‘sage’ or ‘enlightened one.’ And it is mainly to these, because there is good reason for supposing that they knew what they were talking about, and not to the professional philosophers or men of letters, that I have gone for my selections.

In India two classes of scripture are recognized: the Shruti, or inspired writings which are their own authority, since they are the product of immediate insight into ultimate Reality; and the Smriti, which are based upon the Shruti and from them derive such authority as they have. ‘The Shruti,’ in Shankara’s words, ‘depends upon direct perception. The Smriti plays a part analogous to induction, since, like induction, it derives its authority from an authority other than itself.’ This book, then, is an anthology, with explanatory comments, of passages drawn from the Shruti and Smriti of many times and places. Unfortunately, familiarity, with traditionally hallowed writings tends to breed, not indeed contempt, but something which, for practical purposes, is almost as bad - namely a kind of reverential insensibility, a stupor of the spirit, an inward deafness to the meaning of the sacred words. For this reason, when selecting material to illustrate the doctrines of the Perennial Philosophy, as they were formulated in the West, I have gone almost always to sources other than the Bible. This Christian Smriti, from which I have drawn, is based upon the Shruti of the canonical books, but has the great advantage of being less well known and therefore more vivid and, so to say, more audible than they are. Moreover, much of this Smriti is the work of genuinely saintly men and women, who have qualified themselves to know at first hand what they are talking about. Consequently it may be regarded as being itself a form of inspired and self-validating Shruti - and this in a much higher degree than many of the writings now included in the Biblical canon.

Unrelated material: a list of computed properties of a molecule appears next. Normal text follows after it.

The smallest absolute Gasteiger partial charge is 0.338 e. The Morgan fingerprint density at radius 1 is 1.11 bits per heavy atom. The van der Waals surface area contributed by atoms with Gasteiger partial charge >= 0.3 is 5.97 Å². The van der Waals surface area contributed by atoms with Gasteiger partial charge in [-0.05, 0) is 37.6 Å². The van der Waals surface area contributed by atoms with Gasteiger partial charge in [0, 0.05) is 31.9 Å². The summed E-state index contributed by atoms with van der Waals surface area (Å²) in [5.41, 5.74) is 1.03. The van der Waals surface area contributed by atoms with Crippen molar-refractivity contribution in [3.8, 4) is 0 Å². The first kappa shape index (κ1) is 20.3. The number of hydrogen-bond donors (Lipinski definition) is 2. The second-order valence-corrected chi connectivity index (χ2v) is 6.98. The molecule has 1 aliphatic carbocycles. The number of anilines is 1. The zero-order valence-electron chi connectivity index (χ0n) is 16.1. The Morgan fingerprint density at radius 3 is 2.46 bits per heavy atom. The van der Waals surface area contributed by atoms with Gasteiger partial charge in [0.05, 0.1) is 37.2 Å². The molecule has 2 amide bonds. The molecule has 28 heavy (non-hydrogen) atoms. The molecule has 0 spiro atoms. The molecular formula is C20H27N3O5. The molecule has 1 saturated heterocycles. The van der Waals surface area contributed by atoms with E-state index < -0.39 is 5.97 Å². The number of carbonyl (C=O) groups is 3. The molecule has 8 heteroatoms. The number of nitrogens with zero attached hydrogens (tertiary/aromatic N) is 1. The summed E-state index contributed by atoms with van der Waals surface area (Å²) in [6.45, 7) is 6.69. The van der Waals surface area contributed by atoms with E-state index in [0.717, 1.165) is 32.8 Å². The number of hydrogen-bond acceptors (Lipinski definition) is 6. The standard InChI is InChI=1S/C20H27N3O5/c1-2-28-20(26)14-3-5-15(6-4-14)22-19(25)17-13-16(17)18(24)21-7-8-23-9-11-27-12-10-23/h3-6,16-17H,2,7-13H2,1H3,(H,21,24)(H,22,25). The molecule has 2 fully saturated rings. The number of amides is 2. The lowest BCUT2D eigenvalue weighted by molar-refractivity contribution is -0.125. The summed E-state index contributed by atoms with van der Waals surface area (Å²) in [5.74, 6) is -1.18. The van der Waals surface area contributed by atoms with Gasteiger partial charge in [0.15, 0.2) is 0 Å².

In recent years a number of attempts have been made to work out a system of empirical theology. But in spite of the subtlety and intellectual power of such writers as Sorley, Oman and Tennant, the effort has met with only a partial success. Even in the hands of its ablest exponents empirical theology is not particularly convincing. The reason, it seems to me, must be sought in the fact that the empirical theologians have confined their attention more or less exclusively to the experience of those whom the theologians of an older school called ‘the unregenerate’ - that is to say, the experience of people who have not gone very far in fulfilling the necessary conditions of spiritual knowledge. But it is a fact, confirmed and re-confirmed during two or three thousand years of religious history, that the ultimate Reality is not clearly and immediately apprehended, except by those who have made themselves loving, pure in heart and poor in spirit. This being so, it is hardly surprising that a theology based upon the experience of nice, ordinary, unregenerate people should carry so little conviction. This kind of empirical theology is on precisely the same footing as an empirical astronomy, based upon the experience of naked-eye observers. With the unaided eye a small, faint smudge can be detected in the constellation of Orion, and doubtless an imposing cosmological theory could be based upon the observation of this smudge. But no amount of such theorizing, however ingenious, could ever tell us as much about the galactic and extra-galactic nebulae as can direct acquaintance by means of a good telescope, camera and spectroscope. Analogously, no amount of theorizing about such hints as may be darkly glimpsed within the ordinary, unregenerate experience of the manifold world can tell us as much about divine Reality as can be directly apprehended by a mind in a state of detachment, charity and humility. Natural science is empirical; but it does not confine itself to the experience of human beings in their merely human and unmodified condition. Why empirical theologians should feel themselves obliged to submit to this handicap, goodness only knows. And of course, so long as they confine empirical experience within these all too human limits, they arc doomed to the perpetual stultification of their best efforts. From the material they have chosen to consider, no mind, however brilliantly gifted, can infer more than a set of possibilities or, at the very best, specious probabilities. The self-validating certainty of direct awareness cannot in the very nature of things be achieved except by those equipped with the moral ‘astrolabe of God’s mysteries’. If one is not oneself a sage or saint, the best thing one can do, in the field of metaphysics, is to study the works of those who were, and who, because they had modified their merely human mode of being, were capable of a more than merely human kind and amount of knowledge.